Abstract 13157: Exercise is Associated With a Significant Reduction in Peripheral Vascular Disease in a Self Referred Population of Over 3.8 Million Us Adults
Data regarding the role of exercise in the prevention of peripheral artery disease (PAD) and carotid artery disease (CarAD) is less robust than for coronary artery disease.
This study analyzed a database of 3,896,778 people in the US (63.7+10.6yrs, 62.3% female) who underwent screening ankle brachial index (ABI) and carotid duplex ultrasound studies in response to advertisement from 2003 to 2008. Collected information included demographics, exercise history, cardiovascular risk factors and symptom information. We report the relationship between use of exercise, exercise frequency and type of exercise (versus no exercise) with PAD (ABI<0.9), CarAD (>50% stenosis of the internal carotid artery), and any peripheral vascular disease (PVD; PAD and/or CarAD). Prevalence of Any PVD, PAD, or CarAD is presented with unadjusted and with multivariate adjusted logistic regression analysis.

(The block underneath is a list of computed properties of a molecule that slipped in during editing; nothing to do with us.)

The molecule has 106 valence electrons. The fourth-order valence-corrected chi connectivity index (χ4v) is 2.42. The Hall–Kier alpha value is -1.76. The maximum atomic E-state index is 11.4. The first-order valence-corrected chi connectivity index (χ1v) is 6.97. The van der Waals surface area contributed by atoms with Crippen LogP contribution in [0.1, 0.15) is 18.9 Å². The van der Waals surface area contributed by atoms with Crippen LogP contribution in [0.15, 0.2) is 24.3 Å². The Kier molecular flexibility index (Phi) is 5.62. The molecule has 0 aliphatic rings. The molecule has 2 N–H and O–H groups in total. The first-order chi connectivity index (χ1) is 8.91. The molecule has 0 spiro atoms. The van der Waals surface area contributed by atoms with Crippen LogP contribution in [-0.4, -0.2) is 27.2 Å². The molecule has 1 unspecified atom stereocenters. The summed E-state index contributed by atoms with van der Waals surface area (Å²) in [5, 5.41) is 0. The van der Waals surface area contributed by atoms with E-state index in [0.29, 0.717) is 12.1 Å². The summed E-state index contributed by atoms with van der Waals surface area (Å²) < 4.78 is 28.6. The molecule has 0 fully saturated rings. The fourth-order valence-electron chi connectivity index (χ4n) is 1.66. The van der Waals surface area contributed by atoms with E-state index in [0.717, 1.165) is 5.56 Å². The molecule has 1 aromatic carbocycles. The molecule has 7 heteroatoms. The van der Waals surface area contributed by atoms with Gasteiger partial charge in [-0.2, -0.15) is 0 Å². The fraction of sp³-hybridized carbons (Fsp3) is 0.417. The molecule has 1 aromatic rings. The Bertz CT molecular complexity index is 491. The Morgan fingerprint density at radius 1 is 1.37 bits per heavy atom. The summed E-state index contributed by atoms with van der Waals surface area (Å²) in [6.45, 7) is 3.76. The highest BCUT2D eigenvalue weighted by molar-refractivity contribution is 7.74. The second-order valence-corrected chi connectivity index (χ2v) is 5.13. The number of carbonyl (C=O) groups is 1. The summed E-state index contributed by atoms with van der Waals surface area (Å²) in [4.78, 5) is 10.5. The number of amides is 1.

Any exercise was associated with a significant and clinically important reduction in the prevalence of PVD, PAD and CarAD as compared with patients who reported no exercise. (Table) Increasing frequency of exercise was associated with a lower prevalence of any PVD; 1x/week OR 0.765, 2x/week OR 0.708, 3x/week OR 0.662, and ≥4x/week OR 0.635; P<0.001 for trend). The association of exercise frequency with prevalence of PVD was most evident for PAD. Among all the different types of exercise reported (running, swimming, tennis, bicycling, walking, and other), running had the lowest odds ratio of any PVD (OR .501, 95% CI 0.483 to 0.520).
The results of this study demonstrate a significant association between regular physical exercise and a decreased risk of peripheral vascular disease in several vascular territories. Increasing exercise frequency was associated with the greatest reduction in vascular disease.
- © 2011 by American Heart Association, Inc.